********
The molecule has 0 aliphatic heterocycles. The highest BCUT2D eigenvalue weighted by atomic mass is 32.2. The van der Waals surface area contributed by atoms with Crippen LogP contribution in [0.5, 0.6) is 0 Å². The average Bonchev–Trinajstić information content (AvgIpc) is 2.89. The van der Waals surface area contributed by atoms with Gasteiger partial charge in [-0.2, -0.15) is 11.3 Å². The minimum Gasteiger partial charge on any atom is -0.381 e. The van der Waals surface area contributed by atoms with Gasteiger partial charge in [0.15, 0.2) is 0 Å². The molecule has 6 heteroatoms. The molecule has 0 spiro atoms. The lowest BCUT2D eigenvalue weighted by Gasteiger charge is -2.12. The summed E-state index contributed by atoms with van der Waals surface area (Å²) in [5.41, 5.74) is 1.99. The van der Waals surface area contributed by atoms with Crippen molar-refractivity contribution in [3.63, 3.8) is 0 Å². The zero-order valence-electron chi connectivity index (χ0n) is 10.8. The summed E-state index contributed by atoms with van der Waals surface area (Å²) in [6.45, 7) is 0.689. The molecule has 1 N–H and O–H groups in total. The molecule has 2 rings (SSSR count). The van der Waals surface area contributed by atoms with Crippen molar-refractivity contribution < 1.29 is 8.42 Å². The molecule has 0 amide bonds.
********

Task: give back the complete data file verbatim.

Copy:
The molecule has 0 aliphatic heterocycles. The highest BCUT2D eigenvalue weighted by atomic mass is 32.2. The van der Waals surface area contributed by atoms with Crippen LogP contribution in [0.5, 0.6) is 0 Å². The average Bonchev–Trinajstić information content (AvgIpc) is 2.89. The van der Waals surface area contributed by atoms with Gasteiger partial charge in [-0.2, -0.15) is 11.3 Å². The minimum Gasteiger partial charge on any atom is -0.381 e. The van der Waals surface area contributed by atoms with Gasteiger partial charge in [0.15, 0.2) is 0 Å². The molecule has 6 heteroatoms. The molecule has 0 spiro atoms. The lowest BCUT2D eigenvalue weighted by Gasteiger charge is -2.12. The summed E-state index contributed by atoms with van der Waals surface area (Å²) in [5.41, 5.74) is 1.99. The van der Waals surface area contributed by atoms with Crippen molar-refractivity contribution in [3.63, 3.8) is 0 Å². The zero-order valence-electron chi connectivity index (χ0n) is 10.8. The summed E-state index contributed by atoms with van der Waals surface area (Å²) in [6.45, 7) is 0.689. The molecule has 1 N–H and O–H groups in total. The molecule has 2 rings (SSSR count). The van der Waals surface area contributed by atoms with Crippen molar-refractivity contribution < 1.29 is 8.42 Å². The molecule has 0 amide bonds.